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Himalayan glaciers on track to lose two-thirds of ice by 2100

A new report warns that the Hindu Kush Himalayan region could lose up to 80% of glacier volume by 2100 if greenhouse gas emissions aren’t reduced

Himalayans glaciers could disappear by the end of the century, warns a new report. (Photo by Sebastien BERGER / AFP)

By Team Lounge

LAST PUBLISHED 20.06.2023  |  04:30 PM IST

A new report shows that Hindu Kush Himalayan (HKH) region is currently going through unprecedented changes primarily driven by climate change and could lose up to 80% of glacier volume by 2100 if greenhouse gas emissions aren’t reduced. The region covers more than 4.2 million km, and encompasses the highest mountain ranges in the world. It contains the largest volume of ice on Earth other than the polar regions. 

The report, Water, ice, society, and ecosystems in the Hindu Kush Himalaya, published by Kathmandu-based International Centre for Integrated Mountain Development, warned that flash floods and avalanches would become more likely in the next few years. It also stated that the availability of freshwater would be affected for nearly 2 billion people who live downstream of 12 rivers that originate in the mountain, according to a report in the Associated Press.

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Ice and snow in the HKH ranges are an important source of water in the rivers that flow through 16 countries in Asia and provide fresh water to 240 million people in the mountains and another 1.65 billion downstream, according to AP.

“The people living in these mountains who have contributed next to nothing to global warming are at high risk due to climate change," Amina Maharjan, a migration specialist and one of the report’s authors, said in a press statement. “Current adaptation efforts are wholly insufficient, and we are extremely concerned that without greater support, these communities will be unable to cope."

According to previous research, the cryosphere — regions on Earth covered by snow and ice — are some of the worst affected by climate change, according to the AP report. Recent research showed that Mount Everest's glaciers have lost 2,000 years of ice in just the past 30 years. “We map out for the first time the linkages between cryosphere change with water, ecosystems and society in this mountain region," Maharjan said in the statement, which was published in the AP report.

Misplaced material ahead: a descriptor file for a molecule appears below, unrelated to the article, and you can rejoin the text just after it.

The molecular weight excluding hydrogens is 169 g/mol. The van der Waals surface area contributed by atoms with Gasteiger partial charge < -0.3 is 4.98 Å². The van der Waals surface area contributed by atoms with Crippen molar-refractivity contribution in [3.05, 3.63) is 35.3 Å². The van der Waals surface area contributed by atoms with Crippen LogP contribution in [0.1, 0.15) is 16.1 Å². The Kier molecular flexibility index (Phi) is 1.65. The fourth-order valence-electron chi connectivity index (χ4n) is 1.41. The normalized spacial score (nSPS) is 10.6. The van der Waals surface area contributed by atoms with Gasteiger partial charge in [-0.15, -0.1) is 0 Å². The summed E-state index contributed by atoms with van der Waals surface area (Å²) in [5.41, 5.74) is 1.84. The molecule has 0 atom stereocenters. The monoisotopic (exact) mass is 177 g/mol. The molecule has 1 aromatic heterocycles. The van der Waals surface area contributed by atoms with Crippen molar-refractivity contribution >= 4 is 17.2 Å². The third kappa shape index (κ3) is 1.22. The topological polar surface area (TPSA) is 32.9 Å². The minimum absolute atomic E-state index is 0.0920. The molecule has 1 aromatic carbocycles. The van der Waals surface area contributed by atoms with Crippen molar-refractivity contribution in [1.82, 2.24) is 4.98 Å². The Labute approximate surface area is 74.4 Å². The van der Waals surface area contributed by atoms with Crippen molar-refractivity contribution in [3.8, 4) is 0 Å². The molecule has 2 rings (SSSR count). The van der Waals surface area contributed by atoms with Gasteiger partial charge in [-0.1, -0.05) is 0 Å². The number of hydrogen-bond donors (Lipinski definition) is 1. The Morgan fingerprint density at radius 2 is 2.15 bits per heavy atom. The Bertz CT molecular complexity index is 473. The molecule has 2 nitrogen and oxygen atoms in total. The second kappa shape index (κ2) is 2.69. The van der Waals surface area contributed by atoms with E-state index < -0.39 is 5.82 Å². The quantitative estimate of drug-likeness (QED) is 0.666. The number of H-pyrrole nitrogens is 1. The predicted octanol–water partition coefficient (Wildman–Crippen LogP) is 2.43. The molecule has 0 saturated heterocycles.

Some of the key findings of the report include the disappearance of Himalayan glaciers 65% faster since 2010 than in the previous decade. Moreover, it found that 200 glacier lakes in the mountain range are deemed dangerous, and the region could see a significant spike in glacial lake outburst floods by 2100.

Notably, the report found that people living in these regions are being affected by climate change more than in many other parts of the world. Earlier this year the mountain town of Joshimath started sinking and caused significant loss of lives and property. “Once the ice melts in these regions, it's very difficult to put it back to its frozen form," Pam Pearson, director of the International Cryosphere Climate Initiative, who was not involved with the report said in the press statement.

The report warns that any changes in the cryosphere will negatively impact the biosphere. For instance, habitats could reduce rapidly, and many species, especially native and endemic species, may disappear if there is an increase in invasive species. In the future, the lack of snowmelt in areas could cause a severe lack of water in areas that depend on it, a trend that is already apparent, according to the report.

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In the AP report, Pearson added it is very important for Earth's snow, permafrost and ice to limit warming to 1.5 degrees Celsius as agreed to at the 2015 Paris climate conference. 

Also read: Arctic likely to be ice-free in summer by 2030s, says new study